On October 21, there was a pipeline leak in Lycoming County, Pennsylvania, involving Sunoco, the company that is behind the Dakota Access Pipeline. An 8 inch pipeline managed by the company leaked 55,000 gallons of gasoline into a major waterway, thereby contaminating the drinking water of some 6 million people in Lancaster County. The gasoline streamed into Wallis Run, a tributary of the Loyalsock Creek that eventually drains into the Susquehanna River, considered to be the third most endangered river in the United States by American Rivers, a non-governmental organization (NGO) dedicated to protecting and preserving rivers around the country. While all pipelines leak, Sunoco Logistics spills crude more often than any of its competitors, having experienced more than 200 leaks since 2010.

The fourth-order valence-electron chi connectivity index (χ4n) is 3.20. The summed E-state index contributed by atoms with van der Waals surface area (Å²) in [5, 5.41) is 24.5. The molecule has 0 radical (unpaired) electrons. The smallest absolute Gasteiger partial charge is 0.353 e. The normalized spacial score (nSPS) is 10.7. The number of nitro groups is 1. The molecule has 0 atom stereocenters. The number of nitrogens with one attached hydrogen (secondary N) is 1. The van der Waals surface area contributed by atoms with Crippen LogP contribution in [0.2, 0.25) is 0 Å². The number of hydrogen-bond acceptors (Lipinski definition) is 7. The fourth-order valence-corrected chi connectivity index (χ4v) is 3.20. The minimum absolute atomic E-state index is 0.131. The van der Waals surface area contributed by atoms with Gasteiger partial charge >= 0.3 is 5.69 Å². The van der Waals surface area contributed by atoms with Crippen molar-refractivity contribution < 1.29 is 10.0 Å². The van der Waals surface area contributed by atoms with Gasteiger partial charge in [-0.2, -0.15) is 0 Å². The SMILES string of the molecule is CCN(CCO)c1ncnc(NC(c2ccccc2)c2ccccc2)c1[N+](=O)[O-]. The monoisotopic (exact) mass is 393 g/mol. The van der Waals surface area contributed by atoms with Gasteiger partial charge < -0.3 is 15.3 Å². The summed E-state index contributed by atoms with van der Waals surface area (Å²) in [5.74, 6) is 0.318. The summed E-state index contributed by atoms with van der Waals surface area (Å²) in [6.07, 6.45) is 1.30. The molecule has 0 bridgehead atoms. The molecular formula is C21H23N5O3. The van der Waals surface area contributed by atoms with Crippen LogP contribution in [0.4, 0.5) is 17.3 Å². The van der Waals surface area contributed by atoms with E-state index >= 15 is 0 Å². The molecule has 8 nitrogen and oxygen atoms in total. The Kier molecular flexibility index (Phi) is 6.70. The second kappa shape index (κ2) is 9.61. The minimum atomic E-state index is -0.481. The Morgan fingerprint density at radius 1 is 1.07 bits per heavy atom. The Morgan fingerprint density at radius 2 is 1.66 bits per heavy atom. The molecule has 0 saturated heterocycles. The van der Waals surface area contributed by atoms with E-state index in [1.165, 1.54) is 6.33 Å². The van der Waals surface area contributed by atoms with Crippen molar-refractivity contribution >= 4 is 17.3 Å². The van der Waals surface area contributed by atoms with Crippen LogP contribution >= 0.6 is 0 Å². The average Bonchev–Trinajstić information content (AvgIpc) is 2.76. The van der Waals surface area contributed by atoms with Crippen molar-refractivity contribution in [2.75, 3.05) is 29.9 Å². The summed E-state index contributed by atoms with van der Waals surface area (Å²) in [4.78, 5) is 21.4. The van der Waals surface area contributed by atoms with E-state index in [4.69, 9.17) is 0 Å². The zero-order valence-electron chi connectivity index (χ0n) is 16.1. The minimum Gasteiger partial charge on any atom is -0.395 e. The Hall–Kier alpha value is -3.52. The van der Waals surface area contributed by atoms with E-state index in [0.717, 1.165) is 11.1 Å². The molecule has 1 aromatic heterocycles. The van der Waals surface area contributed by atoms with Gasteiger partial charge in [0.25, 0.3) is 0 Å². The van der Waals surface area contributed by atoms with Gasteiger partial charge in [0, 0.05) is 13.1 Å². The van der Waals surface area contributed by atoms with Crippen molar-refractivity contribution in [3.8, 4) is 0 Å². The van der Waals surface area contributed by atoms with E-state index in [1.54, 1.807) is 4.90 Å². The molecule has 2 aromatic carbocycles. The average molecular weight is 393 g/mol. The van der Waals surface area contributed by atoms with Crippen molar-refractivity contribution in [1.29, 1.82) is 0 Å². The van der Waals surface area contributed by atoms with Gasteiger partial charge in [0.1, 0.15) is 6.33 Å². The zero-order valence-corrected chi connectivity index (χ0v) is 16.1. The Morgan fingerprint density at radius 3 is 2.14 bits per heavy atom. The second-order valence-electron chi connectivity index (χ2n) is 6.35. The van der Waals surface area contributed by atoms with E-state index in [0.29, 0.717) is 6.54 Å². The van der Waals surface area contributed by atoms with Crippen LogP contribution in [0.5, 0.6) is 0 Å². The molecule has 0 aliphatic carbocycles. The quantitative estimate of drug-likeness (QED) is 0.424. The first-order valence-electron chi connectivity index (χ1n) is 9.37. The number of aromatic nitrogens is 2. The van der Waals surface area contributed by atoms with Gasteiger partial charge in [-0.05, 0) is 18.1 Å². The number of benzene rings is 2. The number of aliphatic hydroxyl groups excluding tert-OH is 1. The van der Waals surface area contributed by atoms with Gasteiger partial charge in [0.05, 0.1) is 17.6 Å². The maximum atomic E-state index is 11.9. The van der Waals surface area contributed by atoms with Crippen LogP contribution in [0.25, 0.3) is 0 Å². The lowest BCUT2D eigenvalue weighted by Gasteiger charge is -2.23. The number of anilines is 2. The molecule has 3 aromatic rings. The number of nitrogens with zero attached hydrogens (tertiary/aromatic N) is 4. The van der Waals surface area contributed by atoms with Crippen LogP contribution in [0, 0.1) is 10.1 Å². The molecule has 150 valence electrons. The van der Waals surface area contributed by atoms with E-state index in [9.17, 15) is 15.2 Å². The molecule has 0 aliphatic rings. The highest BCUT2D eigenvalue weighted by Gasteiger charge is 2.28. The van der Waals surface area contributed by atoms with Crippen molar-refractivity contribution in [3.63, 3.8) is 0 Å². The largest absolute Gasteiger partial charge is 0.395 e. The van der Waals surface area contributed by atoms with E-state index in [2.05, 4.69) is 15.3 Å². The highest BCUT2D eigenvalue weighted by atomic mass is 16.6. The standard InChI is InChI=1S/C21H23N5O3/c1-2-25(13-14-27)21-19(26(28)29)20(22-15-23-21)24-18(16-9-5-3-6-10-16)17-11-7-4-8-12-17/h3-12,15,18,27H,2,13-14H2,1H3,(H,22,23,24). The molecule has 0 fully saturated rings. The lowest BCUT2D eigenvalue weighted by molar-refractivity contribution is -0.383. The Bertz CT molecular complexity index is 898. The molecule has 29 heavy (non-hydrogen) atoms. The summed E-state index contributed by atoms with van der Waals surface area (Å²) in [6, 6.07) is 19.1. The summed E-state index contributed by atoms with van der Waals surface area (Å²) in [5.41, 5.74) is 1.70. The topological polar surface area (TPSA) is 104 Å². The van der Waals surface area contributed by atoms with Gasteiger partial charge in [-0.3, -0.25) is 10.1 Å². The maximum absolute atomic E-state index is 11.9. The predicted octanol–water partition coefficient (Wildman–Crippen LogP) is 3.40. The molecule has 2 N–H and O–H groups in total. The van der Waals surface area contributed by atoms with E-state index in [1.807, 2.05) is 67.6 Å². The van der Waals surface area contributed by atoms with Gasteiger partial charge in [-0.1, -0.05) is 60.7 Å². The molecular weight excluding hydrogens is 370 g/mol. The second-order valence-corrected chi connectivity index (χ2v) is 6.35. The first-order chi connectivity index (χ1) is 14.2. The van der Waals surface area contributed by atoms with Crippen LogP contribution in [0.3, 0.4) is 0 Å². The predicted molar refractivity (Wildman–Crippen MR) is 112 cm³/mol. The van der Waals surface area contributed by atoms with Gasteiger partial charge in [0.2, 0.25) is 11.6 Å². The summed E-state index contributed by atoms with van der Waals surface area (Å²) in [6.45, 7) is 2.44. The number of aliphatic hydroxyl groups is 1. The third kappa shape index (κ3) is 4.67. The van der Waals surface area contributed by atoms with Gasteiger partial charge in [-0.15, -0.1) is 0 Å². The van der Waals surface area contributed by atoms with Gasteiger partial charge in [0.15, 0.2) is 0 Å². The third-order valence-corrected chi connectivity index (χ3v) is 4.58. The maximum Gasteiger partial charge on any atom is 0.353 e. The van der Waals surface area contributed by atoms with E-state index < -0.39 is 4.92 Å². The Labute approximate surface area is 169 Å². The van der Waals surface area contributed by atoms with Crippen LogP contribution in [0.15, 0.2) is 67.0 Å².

On October 9, a 1.2-billion-gallon cooling pond dam at Duke Energy’s H.F. Lee plant breached killing millions of chickens at factory farms and contaminating local waterways. The leak in the 120-acre coal ash pond in Goldsboro, North Carolina occurred just minutes after Duke Energy issued a statement claiming that the “Ash basin and cooling pond dams across the state continue to operate safely.”
On October 2, 95 metric tons of oil leaked into the North Sea from BP’s Clair platform. The leak was 46 miles west of the Shetland Islands. There was no cleanup and a large oil slick was visible from the spill. From 2000 to 2011, there were 4,123 separate oil spills in the North Sea. Oil companies were fined for just seven of them. No single fine was greater than about $25,000.
On September 24, a fuel tanker in the Gulf of Mexico caught fire and burned for days. The tanker Burgos caught fire about seven nautical miles off the coast of the port city of Boca del Rio, Mexico. The tanker was carrying about 168,000 barrels of gasoline and diesel fuel. At the time of the incident, the Burgos was sailing from Coatzacoalcos in eastern Veracruz state to the Pemex terminal, Port Authority Director Juan Ignacio Fernandez said late Saturday.